How to Play on Different Types of Golf Course Grass

How to Play on Different Types of Golf Course Grass

Being a well-rounded golfer means knowing how to work with different types of golf course grass. In Arizona, for example, you have to deal with Bermudagrass and Ryegrass. Rye is the winter grass and Bermuda is summer grass. Poa annua (pronounced Pa Anna) grass is prevalent in most parts of the country and is usually mixed with Bentgrass, except for in California.

Types of Golf Course Grass

I am no agronomist, but anyone that plays golf for a living will know a lot about grass. Golfers and grass go hand in hand. Here are the most common types of golf course grass.

Poa Annua:

Also called Poa, is a type of annual bluegrass or meadow grass. It is a low-growing turfgrass that can be found in more temperate climates. Think Northern California, Northwestern USA, Northeast, Midwest and so on.  Pebble Beach, Torrey Pines and Olympic Club are known for this type of grass.


This is an exceptional heat- and drought-tolerant grass. As a “warm season” grass, you will typically find this in warmer climates: Southern California, Arizona, Nevada, Florida, Carolinas.


A “cool season” grass, it does great in cooler climates and not as well in very warm climates. If you have played in South Carolina in the summer, you may have noticed those huge fans on the greens. They keep air flowing around the greens, so the bentgrass does not die off.

Perennial Ryegrass:

This type is a perennial grass. You will see this used in any areas that transition from Bermuda in the summer to Rye in the winter. It is a winter grass or a cool-summer grass.


This is a world-class playing surface. It makes the ball look as though it is a sitting on a tee! Courses like Cordillera Ranch in Texas and Olympic Course in Rio De Janeiro use this type of grass. It uses 30-40% less water and fertilizer and is also drought-tolerant.

Types of Golf Course Grass: Grain & Your Chipping

Golfers should pay close attention around the greens when chipping. Some grasses will make the ball sit up perfectly (where it looks to be on a tee), and others will make it sit down and look like it may be sitting in a hole.

Another important grass consideration? The grain. We are not talking Wheaties here or pasta, we are talking grass! Ok, seriously though. Here’s what it means and tests for your chipping.

Into the Grain

There is a tendency for the ball to be sitting into the grain around the greens.  Into the grain is when the ball is sitting down and the blades of grass are growing back toward the ball. A good test: Take a few chips next to your ball and if it digs into the grass and doesn’t skip, you are likely into the grain.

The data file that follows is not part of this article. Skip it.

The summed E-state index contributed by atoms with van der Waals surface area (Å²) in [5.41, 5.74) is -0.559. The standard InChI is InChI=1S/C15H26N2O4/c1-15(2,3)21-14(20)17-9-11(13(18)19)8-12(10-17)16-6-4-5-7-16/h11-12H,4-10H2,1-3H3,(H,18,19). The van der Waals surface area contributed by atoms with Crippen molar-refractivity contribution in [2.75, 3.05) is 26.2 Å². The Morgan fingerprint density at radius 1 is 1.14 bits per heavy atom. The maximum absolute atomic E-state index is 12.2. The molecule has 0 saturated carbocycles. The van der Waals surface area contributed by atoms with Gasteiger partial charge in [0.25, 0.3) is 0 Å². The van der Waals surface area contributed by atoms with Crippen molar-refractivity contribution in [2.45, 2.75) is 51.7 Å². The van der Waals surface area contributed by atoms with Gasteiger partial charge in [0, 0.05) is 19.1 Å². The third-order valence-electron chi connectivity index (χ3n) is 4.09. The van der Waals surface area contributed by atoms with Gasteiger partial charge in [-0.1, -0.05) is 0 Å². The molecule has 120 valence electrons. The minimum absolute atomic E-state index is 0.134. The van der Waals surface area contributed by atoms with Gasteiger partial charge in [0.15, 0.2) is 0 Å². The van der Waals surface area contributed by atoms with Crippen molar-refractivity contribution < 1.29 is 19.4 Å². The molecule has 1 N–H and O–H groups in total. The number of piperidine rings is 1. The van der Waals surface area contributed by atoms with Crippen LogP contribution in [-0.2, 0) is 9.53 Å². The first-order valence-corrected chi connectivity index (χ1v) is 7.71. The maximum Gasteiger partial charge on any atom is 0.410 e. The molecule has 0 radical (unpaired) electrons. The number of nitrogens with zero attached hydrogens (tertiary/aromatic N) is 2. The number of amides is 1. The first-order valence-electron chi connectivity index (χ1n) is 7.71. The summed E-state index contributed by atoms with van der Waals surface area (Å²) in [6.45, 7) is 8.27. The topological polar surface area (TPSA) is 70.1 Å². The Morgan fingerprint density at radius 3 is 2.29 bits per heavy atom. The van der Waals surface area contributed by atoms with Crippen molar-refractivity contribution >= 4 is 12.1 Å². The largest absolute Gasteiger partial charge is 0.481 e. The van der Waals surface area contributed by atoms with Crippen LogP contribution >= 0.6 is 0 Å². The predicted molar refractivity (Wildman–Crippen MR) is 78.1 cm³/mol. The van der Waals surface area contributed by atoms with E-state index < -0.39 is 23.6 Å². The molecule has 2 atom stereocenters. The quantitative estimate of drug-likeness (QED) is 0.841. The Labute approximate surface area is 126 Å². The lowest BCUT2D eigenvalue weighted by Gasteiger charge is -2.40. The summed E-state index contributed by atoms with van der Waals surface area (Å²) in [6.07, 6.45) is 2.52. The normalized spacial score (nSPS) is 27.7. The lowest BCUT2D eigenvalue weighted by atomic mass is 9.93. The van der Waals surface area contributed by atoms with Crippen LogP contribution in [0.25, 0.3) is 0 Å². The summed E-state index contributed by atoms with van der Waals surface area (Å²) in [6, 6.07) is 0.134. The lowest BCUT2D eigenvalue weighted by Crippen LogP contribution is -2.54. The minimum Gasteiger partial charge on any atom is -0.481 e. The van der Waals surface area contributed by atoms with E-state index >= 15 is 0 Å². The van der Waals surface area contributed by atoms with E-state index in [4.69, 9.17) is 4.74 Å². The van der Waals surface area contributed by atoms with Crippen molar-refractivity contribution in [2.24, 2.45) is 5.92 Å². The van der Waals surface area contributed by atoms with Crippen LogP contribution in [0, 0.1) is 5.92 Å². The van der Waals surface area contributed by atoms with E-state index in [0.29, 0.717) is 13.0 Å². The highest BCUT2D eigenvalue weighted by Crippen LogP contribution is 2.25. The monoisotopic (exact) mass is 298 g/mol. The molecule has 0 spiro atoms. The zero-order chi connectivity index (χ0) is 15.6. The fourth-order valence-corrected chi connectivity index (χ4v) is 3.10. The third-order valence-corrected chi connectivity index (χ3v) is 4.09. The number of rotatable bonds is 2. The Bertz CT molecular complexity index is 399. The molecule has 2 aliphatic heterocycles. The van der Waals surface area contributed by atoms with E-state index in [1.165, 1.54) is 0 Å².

Down Grain (With the Grain)

This is when the grass is going the same direction that you are chipping. Another way to think about it: The blades of grass are usually pointing toward the hole. One thing that can happen when you are down grain is that the bounce of the club can slide too much and you can hit it further than you thought. It’s something to account for when hitting these chips. Less bounce is usually better. (Bounce is the other number on your wedge. 6, 8, 10, 12 degrees are common.)

Bermudagrass and bentgrass have plenty of grain and you’ll need to take bounce into consideration. You usually do not see this with Ryegrass or Poa.

Types of Golf Course Grass: Grain & Your Putting

Before you head out the course, you should have a pretty good idea of what type of golf course grass you are playing on. You can even test the grain on the putting green. How to tell? If the putting green looks to be a light and dark color, it has grain!

Which direction is grass growing?

This can be tricky and takes practice. Competitive golfers be aware: You are not legally able to put your palm down and feel the grass in tournament play. But, hey, if you are not out there  competing in events, feel free to touch that grass! Again, you need to assess the situation when you are walking up to the green. If you see two different colors of grass – light and dark – pay attention.

Light grass (tan or light brown color):
  • You are down grain
  • Putt will be faster
  • If you are chipping down grain, it will run out more (faster)
  • Will not break as much if there is looks to be break. Safe bet: cut the break in half
Dark grass (dark green)
  • You are into the grain
  • Putt will be slower
  • Hit the putt harder
  • If you are chipping into the grain, the chip will stop quicker
  • Putt will break more than if it was down grain – keep your pace up and it will not!
Cross-grain putts

Remember: Everything is based on pace. If the greens are slower, the grain effects your putt more than if the greens were faster. Cross grain is when you are putting and the grain is either coming off of the right or the left. On a straight putt, it will only effect this slightly.

If your pace is correct, it should not affect it much at all. If you are a die putter then, yes, it will effect you more than someone who hammers the ball into the back of the hole. This is the reason you see most professional golfers ram putts in from 5 feet. Because they do not want the grain to effect their putts. So if you are worried about grain, try hitting your putts firmer. If you are reading this and are not sure how to read grain, you probably do not need to know because you hit your putts firm enough already!

I hope this helps you become a better putter and green reader. Let me know if there’s any questions about the types of golf course grass, reading the grain and more in the comments below.

And here’s another post that might help your putting stroke, training aids like Laser Putt Golf.






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